By David Pego

It’s never too early to start on your spring cleaning.

No, forget about doing a major overhaul on your house or apartment with a boxful of detergents, bleaches and other cleaning agents. I mean it’s time to clean out the clutter that drags you down if you spending a significant amount of your time trying to find a new job.

Simplify your surroundings. It will make your job search more efficient. And it will keep you from revisiting places that have not yielded any jobs before.

Start by looking through your list of contacts – former co-workers, schoolmates, and relatives. If you have such folks listed on a Rolodex or some other sort of system (even scraps of paper with names and phone numbers on your desk or dining room table), look through them and thin them down. I guess you can save some of the contact information, but how much of it do you really need? Who’s really in a position to help?

Then, once it’s thinned, box it up and move it away from where you actively do your job hunting.

Toss out some companies, too

Go through those extra copies of job application forms of places that have turned you down several times before. Lose them. It’s time to face the reality that they might not want you. Don’t feel rejected, but do start focusing on fishing in other ponds. Find out who’s advertising that you haven’t tried before.

Make your actual job hunting workspace (a desk? a table? a bedside nightstand?) more efficient. Create new folders (on computer or paper) to hold information on prospective employers and blank application forms.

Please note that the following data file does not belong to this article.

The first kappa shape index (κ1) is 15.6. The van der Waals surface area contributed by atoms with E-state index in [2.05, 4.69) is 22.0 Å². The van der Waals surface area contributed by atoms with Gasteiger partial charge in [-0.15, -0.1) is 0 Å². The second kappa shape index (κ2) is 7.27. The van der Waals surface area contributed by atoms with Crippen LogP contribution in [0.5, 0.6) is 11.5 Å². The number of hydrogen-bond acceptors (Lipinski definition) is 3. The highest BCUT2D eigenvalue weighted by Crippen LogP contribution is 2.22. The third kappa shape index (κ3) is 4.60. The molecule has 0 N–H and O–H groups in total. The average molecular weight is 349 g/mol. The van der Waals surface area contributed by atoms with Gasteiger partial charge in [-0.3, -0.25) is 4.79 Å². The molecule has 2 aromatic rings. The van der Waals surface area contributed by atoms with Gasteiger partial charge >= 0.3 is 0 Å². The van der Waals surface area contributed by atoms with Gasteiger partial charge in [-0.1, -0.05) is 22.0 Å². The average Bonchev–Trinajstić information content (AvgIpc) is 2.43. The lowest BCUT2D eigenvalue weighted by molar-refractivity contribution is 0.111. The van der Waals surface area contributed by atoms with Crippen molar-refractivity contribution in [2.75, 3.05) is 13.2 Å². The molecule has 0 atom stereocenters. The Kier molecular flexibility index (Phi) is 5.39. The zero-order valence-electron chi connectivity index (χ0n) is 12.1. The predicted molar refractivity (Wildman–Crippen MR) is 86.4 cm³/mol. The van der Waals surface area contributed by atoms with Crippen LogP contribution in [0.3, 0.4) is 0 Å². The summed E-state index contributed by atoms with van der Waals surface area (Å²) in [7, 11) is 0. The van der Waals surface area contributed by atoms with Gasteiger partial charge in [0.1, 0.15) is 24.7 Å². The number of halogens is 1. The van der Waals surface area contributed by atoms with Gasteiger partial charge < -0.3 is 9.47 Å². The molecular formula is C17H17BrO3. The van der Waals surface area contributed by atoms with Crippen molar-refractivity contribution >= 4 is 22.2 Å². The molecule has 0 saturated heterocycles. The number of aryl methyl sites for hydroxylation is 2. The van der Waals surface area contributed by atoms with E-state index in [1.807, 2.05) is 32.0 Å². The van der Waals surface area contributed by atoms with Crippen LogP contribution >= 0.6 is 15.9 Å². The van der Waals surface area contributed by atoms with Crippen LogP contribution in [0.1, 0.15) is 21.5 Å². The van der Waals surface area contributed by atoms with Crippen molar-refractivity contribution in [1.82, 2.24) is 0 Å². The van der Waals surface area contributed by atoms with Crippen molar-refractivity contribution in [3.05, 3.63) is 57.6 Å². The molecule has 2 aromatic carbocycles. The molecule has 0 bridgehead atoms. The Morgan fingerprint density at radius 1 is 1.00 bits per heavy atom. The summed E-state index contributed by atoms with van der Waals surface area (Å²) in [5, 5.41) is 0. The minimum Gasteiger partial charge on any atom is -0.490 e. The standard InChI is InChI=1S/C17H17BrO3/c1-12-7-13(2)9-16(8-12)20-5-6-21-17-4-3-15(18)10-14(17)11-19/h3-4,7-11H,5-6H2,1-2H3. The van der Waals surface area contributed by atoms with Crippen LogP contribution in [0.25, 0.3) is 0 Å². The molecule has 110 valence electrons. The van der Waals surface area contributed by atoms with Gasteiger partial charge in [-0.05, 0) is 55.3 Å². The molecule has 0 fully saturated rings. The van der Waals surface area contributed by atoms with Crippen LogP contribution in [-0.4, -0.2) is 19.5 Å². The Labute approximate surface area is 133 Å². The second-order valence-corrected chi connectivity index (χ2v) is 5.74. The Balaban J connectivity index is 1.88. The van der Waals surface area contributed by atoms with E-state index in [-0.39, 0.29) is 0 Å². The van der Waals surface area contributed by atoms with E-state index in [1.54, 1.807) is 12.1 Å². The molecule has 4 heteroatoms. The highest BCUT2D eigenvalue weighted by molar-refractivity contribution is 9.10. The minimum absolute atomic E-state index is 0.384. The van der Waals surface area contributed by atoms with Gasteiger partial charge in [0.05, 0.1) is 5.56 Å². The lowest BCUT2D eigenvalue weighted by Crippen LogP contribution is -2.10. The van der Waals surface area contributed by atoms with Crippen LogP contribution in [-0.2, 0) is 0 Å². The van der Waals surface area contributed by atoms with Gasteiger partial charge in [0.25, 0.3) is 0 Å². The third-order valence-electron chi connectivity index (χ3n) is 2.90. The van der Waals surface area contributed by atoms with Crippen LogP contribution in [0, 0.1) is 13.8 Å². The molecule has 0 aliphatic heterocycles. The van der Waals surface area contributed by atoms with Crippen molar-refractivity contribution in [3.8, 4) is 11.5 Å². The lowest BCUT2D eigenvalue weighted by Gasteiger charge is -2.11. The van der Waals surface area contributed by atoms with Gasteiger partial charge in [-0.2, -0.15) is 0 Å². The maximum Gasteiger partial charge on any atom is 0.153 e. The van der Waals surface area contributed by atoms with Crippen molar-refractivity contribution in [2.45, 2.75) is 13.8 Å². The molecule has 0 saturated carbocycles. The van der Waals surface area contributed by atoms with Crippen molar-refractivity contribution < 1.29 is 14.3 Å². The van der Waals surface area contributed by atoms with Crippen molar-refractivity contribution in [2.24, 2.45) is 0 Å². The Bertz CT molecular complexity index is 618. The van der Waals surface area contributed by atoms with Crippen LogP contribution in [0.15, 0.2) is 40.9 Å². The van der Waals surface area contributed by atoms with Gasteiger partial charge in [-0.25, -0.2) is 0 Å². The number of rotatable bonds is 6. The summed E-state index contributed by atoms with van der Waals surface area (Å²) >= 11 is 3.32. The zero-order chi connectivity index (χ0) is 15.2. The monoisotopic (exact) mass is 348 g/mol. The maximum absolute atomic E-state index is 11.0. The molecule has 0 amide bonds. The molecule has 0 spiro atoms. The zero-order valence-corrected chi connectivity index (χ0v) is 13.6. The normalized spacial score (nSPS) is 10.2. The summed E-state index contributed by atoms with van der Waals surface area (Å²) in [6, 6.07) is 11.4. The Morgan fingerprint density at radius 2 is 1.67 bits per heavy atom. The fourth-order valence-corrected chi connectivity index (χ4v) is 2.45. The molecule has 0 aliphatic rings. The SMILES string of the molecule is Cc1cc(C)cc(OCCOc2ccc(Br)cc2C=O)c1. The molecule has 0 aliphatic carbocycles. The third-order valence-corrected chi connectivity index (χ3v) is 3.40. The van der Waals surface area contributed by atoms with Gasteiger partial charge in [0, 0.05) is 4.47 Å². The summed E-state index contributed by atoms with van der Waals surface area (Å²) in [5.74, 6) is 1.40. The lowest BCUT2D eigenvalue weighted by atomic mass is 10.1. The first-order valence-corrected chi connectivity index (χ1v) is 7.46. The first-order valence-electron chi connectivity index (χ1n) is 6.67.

Do your research on those organizations and file the information in the new folders. Keep it to the point.

Who should you be?

Clean up your resume too! It hasn’t worked in awhile, right? Hmmmm. Sounds like you need to rewrite it. Take a look at the skills that employers are seeking in their Sunday newspaper employment ads. Shape your resume to fit those needs.

Find two inspirational quotes (not just one) to post at your workspace to encourage you. Sure, your mom will call and encourage you from time to time as you agonize about your lot in life and wonder why you ever got that degree. But when she’s not on the phone line, you need something else to be a gentle hand in the middle of your back pushing you toward that next great adventure.

It’s time for spring cleaning. Get out those bright new, blank sheets of paper. And go get ’em!



Contributing editor and director of writer development David Pego is a Saginaw Chippewa tribal member. He was the first native journalist to be named a McCormick Tribune Fellow.  David was a delegate to the historic White House Conference on Indian Education and was the 2000 winner of the Innovators In Education Award. He also serves as National Chair for the new Laura Ingalls Wilder Memorial Society national writing competition for young students. is committed to presenting diverse points of view. However, the viewpoint expressed in this article is the opinion of the author and is not necessarily the viewpoint of the owners or employees at IMD.